YOU ARE HERE: LAT HomeCollections

Shaming and scaring johns into becoming average joes

February 26, 2009|Joel Rubin

Early on an otherwise slow Saturday morning, 16 men drifted into the lobby of a police station in South Los Angeles.

They had no crimes to report or friends to bail out of jail. A motley crew bound only by their search for sex, the strangers plastered themselves sheepishly against the back wall, their eyes cast down at the floor like so many awkward teenagers at a school dance. A cop working the front desk took in the glum faces and smirked slightly.

A few minutes after 8:30, the men were led down a hallway and into a room. Spanish speakers were told to take seats next to two translators. "We've developed this program to help you," Bill Margolis, a retired LAPD detective, told the group. "If you listen to what these people say to you today -- if you just stay awake and pay attention -- I guarantee you'll be a better person at the end of it."

"And you don't get a second chance," added Art Ruditsky, the bad cop to Margolis' good one. "Get arrested again and we'll see you in court."

This is john school, a new effort by law enforcement officials to stem prostitution in Los Angeles. Built on the belief that a heavy dose of in-your-face shame and scare tactics can do more to dissuade men from looking to the streets for gratification than traditional punishment, the class -- think traffic school with higher stakes -- offers first-time offenders leniency in exchange for a promise that they will change their ways. It is the latest example of how prosecutors and police around the country are rethinking their strategies in the age-old battle against prostitution.

"I've arrested hundreds of street walkers and busted countless tricks," said Margolis, who spent nearly three decades working in the Los Angeles Police Department's vice squad. "All those years, we'd send them to court, they'd pay a fine, spend maybe a day or two in jail and then be on their way.

"We're never going to arrest our way out of this problem and we're never going to stop it altogether. But we can try to educate johns about the dangers to themselves and about the violence the women face. Hopefully we can reduce the demand."


Launched recently by the Los Angeles city attorney's office, the Prostitution Diversion Program currently targets only those johns nabbed by the LAPD along a cheerless stretch of Figueroa Boulevard pockmarked by liquor stores and cheap motels -- one of the city's epicenters for street-walking prostitutes. There are tentative plans to expand the class citywide if the pilot program proves successful, said Sonja Dawson, the no-nonsense city prosecutor who helped start the program.

Last month's class of johns was a bland bunch. Most appeared to be in their 20s or 30s, with a few others approaching middle age. They wore jeans and inexpensive watches. A few wore wedding bands. A young, heavy-set man with sad eyes and a meek voice slumped in a folding chair, seemingly plucked from an office cubicle. Behind him, two others in baseball caps sat silently with their arms crossed and lips pursed. Sitting alone in the front row, another earnestly took notes in a leather-bound binder.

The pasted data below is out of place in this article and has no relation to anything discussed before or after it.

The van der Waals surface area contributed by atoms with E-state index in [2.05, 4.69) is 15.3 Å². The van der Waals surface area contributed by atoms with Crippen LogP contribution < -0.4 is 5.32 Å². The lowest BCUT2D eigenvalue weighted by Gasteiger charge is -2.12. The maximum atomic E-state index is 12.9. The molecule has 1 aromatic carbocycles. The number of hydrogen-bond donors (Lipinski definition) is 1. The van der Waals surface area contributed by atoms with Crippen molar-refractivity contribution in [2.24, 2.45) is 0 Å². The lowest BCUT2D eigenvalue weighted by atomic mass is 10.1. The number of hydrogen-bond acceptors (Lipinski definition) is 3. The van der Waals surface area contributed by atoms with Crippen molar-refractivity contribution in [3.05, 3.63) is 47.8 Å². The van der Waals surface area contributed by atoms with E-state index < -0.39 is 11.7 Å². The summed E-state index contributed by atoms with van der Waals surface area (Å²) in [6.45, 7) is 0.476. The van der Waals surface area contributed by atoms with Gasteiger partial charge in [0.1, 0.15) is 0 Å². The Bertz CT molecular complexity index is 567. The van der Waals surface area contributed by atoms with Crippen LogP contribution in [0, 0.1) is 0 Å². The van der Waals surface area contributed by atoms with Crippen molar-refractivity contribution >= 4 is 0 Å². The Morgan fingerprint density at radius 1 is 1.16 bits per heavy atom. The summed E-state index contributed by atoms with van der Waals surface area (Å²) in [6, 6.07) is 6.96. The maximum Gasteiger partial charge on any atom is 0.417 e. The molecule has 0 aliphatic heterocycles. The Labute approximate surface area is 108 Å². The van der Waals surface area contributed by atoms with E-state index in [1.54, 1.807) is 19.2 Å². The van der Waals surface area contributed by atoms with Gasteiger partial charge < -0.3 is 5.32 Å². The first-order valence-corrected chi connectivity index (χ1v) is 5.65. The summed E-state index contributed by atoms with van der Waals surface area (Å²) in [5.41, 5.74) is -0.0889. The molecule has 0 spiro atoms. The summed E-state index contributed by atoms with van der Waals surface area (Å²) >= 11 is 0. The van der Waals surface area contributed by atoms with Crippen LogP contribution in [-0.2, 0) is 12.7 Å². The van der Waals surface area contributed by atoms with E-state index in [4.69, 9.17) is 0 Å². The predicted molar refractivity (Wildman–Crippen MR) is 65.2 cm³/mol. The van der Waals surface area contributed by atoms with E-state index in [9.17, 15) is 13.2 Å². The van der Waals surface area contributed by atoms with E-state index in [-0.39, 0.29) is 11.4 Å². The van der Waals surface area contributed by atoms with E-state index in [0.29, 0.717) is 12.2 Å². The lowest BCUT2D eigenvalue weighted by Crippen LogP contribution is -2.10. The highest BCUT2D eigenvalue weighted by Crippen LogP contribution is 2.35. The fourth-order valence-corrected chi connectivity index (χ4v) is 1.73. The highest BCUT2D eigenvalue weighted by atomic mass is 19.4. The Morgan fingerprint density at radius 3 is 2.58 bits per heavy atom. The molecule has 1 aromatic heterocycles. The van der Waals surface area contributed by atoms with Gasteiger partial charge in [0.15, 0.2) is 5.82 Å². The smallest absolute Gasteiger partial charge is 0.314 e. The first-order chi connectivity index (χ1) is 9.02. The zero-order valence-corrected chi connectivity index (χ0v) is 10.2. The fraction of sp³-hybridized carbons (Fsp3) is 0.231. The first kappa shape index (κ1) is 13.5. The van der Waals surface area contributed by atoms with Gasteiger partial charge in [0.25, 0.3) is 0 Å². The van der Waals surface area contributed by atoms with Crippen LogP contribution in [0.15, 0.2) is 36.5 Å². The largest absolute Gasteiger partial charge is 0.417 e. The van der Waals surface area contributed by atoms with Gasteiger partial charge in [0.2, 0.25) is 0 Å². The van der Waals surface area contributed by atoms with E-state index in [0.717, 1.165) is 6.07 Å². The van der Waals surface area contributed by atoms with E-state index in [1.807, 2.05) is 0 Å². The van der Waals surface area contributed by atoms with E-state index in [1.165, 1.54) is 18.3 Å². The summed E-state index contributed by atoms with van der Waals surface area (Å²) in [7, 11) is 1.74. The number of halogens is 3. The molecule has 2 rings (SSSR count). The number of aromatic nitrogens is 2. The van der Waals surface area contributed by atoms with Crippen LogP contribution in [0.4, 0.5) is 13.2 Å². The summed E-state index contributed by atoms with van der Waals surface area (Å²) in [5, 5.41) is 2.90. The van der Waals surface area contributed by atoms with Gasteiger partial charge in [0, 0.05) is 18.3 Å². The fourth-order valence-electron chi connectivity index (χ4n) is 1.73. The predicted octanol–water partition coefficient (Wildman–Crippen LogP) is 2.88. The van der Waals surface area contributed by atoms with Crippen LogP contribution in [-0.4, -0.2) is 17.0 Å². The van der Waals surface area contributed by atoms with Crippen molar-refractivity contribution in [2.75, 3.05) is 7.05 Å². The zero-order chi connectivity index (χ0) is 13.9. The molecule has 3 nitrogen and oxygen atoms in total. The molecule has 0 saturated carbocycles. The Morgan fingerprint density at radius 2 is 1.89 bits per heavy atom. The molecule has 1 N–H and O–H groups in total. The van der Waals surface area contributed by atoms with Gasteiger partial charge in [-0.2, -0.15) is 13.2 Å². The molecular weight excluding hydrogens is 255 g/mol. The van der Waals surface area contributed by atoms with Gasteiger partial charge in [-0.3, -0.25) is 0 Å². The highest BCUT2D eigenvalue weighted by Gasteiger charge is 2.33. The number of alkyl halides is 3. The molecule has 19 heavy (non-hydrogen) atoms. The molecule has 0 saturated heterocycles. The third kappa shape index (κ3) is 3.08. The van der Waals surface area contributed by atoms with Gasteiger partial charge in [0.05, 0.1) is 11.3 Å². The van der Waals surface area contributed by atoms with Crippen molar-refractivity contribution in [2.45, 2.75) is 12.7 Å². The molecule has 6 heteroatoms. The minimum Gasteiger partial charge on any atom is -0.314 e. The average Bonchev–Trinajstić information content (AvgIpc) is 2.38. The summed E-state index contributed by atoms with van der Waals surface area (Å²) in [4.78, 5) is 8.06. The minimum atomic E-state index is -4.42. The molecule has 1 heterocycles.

The group was predominantly Latino -- a result of the program's catch-area, Dawson emphasized. No one stood out. Adding to the sense of anonymity was the program's policy of not addressing the men by their names.

From the first class on, Dawson has been surprised by the mundanity of the men. She had expected harder, more distasteful types. "These are middle-of-the-road guys," Dawson said. "They get up to go to work in the morning and then many go home to families. You can feel the shame in the room."

Not everyone is eligible for john school. A man cannot have prior arrests for prostitution, drugs or violent crimes on his rap sheet and must be willing to submit to an HIV blood test. Each john shells out $600 to cover the cost of the class.

In exchange, the men get a free pass -- of sorts. Dawson keeps the misdemeanor solicitation charges hanging over the men's heads for a year. If a john doesn't get arrested again trying to pick up a hooker, his file is closed. He avoids the typical sentence of 15 days in County Jail and a conviction on his record, not to mention the thousands of dollars in legal fees associated with a day in court.

It's not jail, to be sure, but john school is no joke. For eight hours, the men are yelled at, pleaded with and lectured. One weary-looking john, who says he has come straight from a night shift at work, receives a firm shake from Margolis every time he nods off and eventually is told to stand up to stay awake. Each presentation is aimed at either scaring them straight with all the terrible things that can be inflicted upon a john or opening their eyes to the ugly realities of the sex-for-money industry. It's not meant as a feel-good therapy session or an opportunity to explain away bad decisions, so there is no give-and-take in the class. The johns are not allowed to ask questions or speak. They sit and listen.

Los Angeles Times Articles